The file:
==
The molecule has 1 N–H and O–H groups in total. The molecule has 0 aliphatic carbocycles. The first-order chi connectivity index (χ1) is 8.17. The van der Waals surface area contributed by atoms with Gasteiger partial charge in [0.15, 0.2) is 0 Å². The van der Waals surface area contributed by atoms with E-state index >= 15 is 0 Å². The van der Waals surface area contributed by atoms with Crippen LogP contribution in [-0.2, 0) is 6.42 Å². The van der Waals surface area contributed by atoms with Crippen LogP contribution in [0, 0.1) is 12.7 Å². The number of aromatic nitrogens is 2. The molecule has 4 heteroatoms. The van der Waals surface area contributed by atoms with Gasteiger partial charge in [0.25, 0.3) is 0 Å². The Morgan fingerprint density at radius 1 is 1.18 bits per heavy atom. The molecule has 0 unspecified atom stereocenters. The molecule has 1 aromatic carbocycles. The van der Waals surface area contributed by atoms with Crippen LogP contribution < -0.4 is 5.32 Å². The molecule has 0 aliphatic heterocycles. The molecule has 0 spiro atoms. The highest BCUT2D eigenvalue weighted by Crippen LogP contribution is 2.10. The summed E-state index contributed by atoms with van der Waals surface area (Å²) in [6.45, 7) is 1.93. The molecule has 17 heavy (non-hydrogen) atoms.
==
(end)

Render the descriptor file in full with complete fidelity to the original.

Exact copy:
The molecule has 1 N–H and O–H groups in total. The molecule has 0 aliphatic carbocycles. The first-order chi connectivity index (χ1) is 8.17. The van der Waals surface area contributed by atoms with Gasteiger partial charge in [0.15, 0.2) is 0 Å². The van der Waals surface area contributed by atoms with E-state index >= 15 is 0 Å². The van der Waals surface area contributed by atoms with Crippen LogP contribution in [-0.2, 0) is 6.42 Å². The van der Waals surface area contributed by atoms with Crippen LogP contribution in [0, 0.1) is 12.7 Å². The number of aromatic nitrogens is 2. The molecule has 4 heteroatoms. The van der Waals surface area contributed by atoms with Gasteiger partial charge in [0.25, 0.3) is 0 Å². The Morgan fingerprint density at radius 1 is 1.18 bits per heavy atom. The molecule has 0 unspecified atom stereocenters. The molecule has 1 aromatic carbocycles. The van der Waals surface area contributed by atoms with Crippen LogP contribution < -0.4 is 5.32 Å². The molecule has 0 aliphatic heterocycles. The molecule has 0 spiro atoms. The highest BCUT2D eigenvalue weighted by Crippen LogP contribution is 2.10. The summed E-state index contributed by atoms with van der Waals surface area (Å²) in [6.45, 7) is 1.93. The molecule has 17 heavy (non-hydrogen) atoms.